— that coronavirus is a form of biological warfare
— that it is not dangerous and the government is overreacting
— that Sweden is not doing anything at all about coronavirus (which, he then adds, you see is absolutely not true, motioning to the three other speakers on the podiums standing next to him)
He continues: Right now, there’s a lot of worry among us, and when people are worried, it makes them more vulnerable to these types of propaganda campaigns. So what we’re doing is trying to analyze these threatening propaganda-actors, figure out what they’re doing, and when they activate their resources against us. And then he lists some other things (kind of vague) that they’re trying to do to protect against the misinformation.
He continues: that’s what we’re doing. But what can you do? It maybe sounds like a broken record, but I have to say it anyways: think critically about news you read. Can you confirm the source? Where is the information coming from? What’s the goal of the people spreading it? If you see something suspicious, then don’t share it. Don’t let anyone steer you; it’s you that holds the truth (I maybe translated that wrong).
Then it was time for questions:
Here’s a picture of Anders Wallensten looking slightly perplexed at one of the questions:
The same German journalist from the day before asked: Denmark yesterday said that they’re going to keep everyone locked inside till Easter, and then maybe think about loosening the restrictions. And the numbers in Sweden are going up. So are you all still sure that your measures are the correct strategy with your more liberal coronavirus policies?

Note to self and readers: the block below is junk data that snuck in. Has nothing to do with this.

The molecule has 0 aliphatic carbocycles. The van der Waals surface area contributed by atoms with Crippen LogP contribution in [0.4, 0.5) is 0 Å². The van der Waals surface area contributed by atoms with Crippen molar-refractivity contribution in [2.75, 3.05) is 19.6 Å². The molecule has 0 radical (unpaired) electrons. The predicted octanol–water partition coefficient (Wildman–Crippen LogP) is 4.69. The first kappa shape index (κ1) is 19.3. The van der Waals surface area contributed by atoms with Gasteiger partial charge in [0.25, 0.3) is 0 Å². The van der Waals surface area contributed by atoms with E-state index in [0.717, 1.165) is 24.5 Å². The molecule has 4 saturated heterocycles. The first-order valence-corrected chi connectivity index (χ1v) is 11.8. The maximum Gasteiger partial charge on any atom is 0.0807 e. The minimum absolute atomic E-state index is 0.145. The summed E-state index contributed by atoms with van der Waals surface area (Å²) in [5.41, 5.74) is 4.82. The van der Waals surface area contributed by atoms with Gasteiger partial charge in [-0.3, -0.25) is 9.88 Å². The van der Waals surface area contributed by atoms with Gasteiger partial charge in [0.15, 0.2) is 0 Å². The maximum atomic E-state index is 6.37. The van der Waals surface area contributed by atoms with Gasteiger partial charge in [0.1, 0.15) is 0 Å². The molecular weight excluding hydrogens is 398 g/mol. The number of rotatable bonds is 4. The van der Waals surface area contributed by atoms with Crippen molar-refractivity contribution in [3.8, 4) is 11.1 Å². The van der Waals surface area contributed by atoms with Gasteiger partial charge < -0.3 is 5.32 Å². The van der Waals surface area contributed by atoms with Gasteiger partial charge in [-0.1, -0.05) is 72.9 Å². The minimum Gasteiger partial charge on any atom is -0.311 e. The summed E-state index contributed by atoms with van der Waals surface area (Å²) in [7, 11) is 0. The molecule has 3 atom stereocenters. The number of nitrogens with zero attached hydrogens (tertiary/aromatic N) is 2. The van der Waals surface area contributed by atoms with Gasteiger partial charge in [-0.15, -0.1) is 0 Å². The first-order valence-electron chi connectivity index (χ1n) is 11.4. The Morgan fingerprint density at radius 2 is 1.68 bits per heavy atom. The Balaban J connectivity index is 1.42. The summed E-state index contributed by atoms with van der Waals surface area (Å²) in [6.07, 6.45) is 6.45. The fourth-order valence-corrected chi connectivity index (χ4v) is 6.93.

Anders Wallensten: We believe that what we’re doing is correct right now. I don’t say that we won’t adopt new restrictions later if the situation changes, but the increases in coronavirus cases that we see is expected. Denmark knows best what to do for Denmark. But what we see here so far is a rate of increase that is not super steep.
German journalist again: Anders Tegnell said the other day (Tegnell is I think Wallensten’s boss of sorts) that in Sweden there is a pretty stable situation. Do you still think that’s true?
Anders Wallensten: It depends on which of the numbers you look at. We see an increase in cases. That increase is constant, day by day. It’s not shooting up.
So the press conference ended, and then it was time for individual interviews. They did an interview with this lady, who was one of the speakers. They asked her: there’s 3 doctors and 2 nurses that are in the intensive care with coronavirus. What can you comment about that?
And what did she say? She kind of blamed the poor doctors and nurses. She said, well, it’s all very sad, but it’s up to every medical staffer to use the protective equipment they have properly! And she repeated that a couple of times. Yikes.
They also did an individual interview with Anders Wallensten, but they dragged him outside for that, and it looks cold:
Then it was back to the studio, and Hiba Daniel was leading the discussion again. Mats Knudson had disappeared, and Iva Horvatovich was back.
They talked again about the misinformation campaigns directed towards Sweden. Iva summarized as follows: there’s lots of talk that Sweden isn’t doing anything, that Sweden is taking it very easy. And Sweden’s strategy has raised a lot of notice. In the established media, it has been said simply that Sweden is going its own way. But on social media, it’s a different story with a lot of misinformation.
Finally, and I’m sorry to do this, but I would be remiss if I didn’t show Hiba Daniel’s little grin when bringing up the out-of-control situation in the US: